One of the best tactics you can use when fighting dragons on their home turf is to have the spellcasters send in their most powerful air elementals first, as they will trigger any traps the dragon will have placed and will hopefully force it to use up some of its own abilities and spells before the party can come in. The reason air elementals are the best option is due to their natural ability to fly, which allows them to match the maneuverability of a dragon.
7 Have The Clerics Turn The Dragons
The majority of good-aligned clerics that are used in Dungeons & Dragons will focus on buffing and healing spells, as both will greatly increase a party's chance of survival. Clerics who wield elemental powers can also be beneficial to the survival of a party, with some of them holding sway over the minds of dragons.
Clerics who choose one of the four elemental domains in the third edition of Dungeons & Dragons will gain the ability to turn creatures of the opposite element (or element subtype) as if they were zombies, which applies to a lot of dragons, such as blue dragons being classed as earth creatures and red dragons being classed as fire creatures. You will need to roll high to turn a dragon, but there are lots of feats that can increase your odds of success.
6 Track Them Down Using The Detect Metal And Minerals Spell
The real reason why most adventuring parties will risk their lives fighting a dragon is due to the fact that they always have the best loot, which is a precedent set by Smaug from The Hobbit. A dragon will almost certainly be guarding its hoard if it's not expecting any trouble, which can be helpful in alerting the party to its location.
A cleric can combine the detect metal and minerals spell with meld into stone to scout the perimeter around the dragon's lair without setting off any of its traps or alerting them to your presence, allowing you to track the location of its hoard in safety and giving you a general idea of how far into its lair you will have to go before facing the beast.
5 Spam Earthbind
A dragon's ability to fly gives it a huge mobility advantage over most adventuring parties, as using the fly spell on the party requires a high-level slot in the current edition of Dungeons & Dragons and abilities and items that grant flight can be hard to come by.
The book called Xanathar's Guide to Everything has a spell called earthbind that can help you turn the tide against flying creatures, as the target must succeed on a Strength check or be forced to sink to the ground. Earthbind has a range of three hundred feet and can be concentrated on for a minute, which should give the party plenty of time to deal with the enemy.
4 Take Advantage Of Its Size Using The Creeping Doom Spell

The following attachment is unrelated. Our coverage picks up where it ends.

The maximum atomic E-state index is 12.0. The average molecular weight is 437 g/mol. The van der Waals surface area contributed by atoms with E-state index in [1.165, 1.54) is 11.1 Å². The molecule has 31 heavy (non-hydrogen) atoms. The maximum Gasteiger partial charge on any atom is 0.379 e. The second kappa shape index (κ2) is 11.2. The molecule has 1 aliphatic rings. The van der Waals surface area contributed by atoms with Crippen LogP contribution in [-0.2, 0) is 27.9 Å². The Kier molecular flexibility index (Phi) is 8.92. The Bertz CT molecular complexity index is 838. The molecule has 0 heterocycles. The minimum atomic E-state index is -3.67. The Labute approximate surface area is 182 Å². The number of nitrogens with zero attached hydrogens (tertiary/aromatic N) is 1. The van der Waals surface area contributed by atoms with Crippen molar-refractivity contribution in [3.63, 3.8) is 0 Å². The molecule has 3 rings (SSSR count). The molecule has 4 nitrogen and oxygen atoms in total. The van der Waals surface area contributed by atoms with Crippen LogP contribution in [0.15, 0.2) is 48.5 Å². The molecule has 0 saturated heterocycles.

It doesn't matter how large a creature is when it comes to determining the damage from area of effect spells, as only a single part of its body needs to be within the area of effect for it take damage.
The creeping doom spell is one of the few that takes advantage of a creature's large size, as it summons multiple swarms of centipedes that can act over several squares. This means that they can perform multiple attacks each turn and have several attempts at inflicting their poison, which nauseates enemies and prevents them from taking actions. The third edition version of the creeping doom spell is one of the best weapons you can use when fighting dragons, as it doesn't grant a saving throw and ignores spell resistance.
3 Wear It Down With Negative Levels
One of the biggest changes to the current edition of Dungeons & Dragons is the removal of negative levels. In the older editions of Dungeons & Dragons, it was possible for zombie creatures and necromancers to use negative energy to steal the levels from party members, which was one of the most feared tactics used by a DM, as the level loss could be permanent if not dealt with quickly.
The reason why negative levels are effective against dragons is due to the fact that they last for twenty-four hours, meaning that you can wear them down over the course of the day using blitzkrieg tactics and escape before it can counterattack. An evil dragon isn't likely to have access to the restoration spell, so you can gradually make them too weak to defend themselves.
2 Call On Bigby's Hand To Grapple It
There are some character builds in Dungeons & Dragons that are based around performing special maneuvers in combat, such as grappling the foe or repeatedly pushing them to the ground. Characters that are based around special maneuvers can normally only use them on creatures that are roughly the same size as them, which means that you can't beat a massive dragon by trapping it in a Kimura armlock.
The one person who can grapple dragons is Bibgy from Oerth, as his signature Bigby's Hand spell has the capacity to grapple creatures of Huge size or smaller, making it one of the best spells you can use to incapacitate dragons.
1 When All Else Fails... Just Spam Polymorph
There are times when no strategy will work. If you should find yourself in that situation, then you just have to treat the dragon as if it were any other high-level encounter and hit the big red emergency button, by spamming polymorph.
There are several different variations of polymorph that have appeared in the different editions of Dungeons & Dragons and they have all been powerful. The current edition of Dungeons & Dragons has an especially annoying version of polymorph that ensures victory from a single failed saving throw, which means that an adult/ancient dragon will almost certainly use up its legendary resistances to protect itself from the spell. All you need to do is keep hitting the enemy with polymorph spells until it finally sticks and turn the dragon into a mouse, which will give you at least a minute to prepare some kind of horrible fate for the annoying wyrm.
What's your favorite way of taking down dragons in Dungeons & Dragons? Let us know in the comments!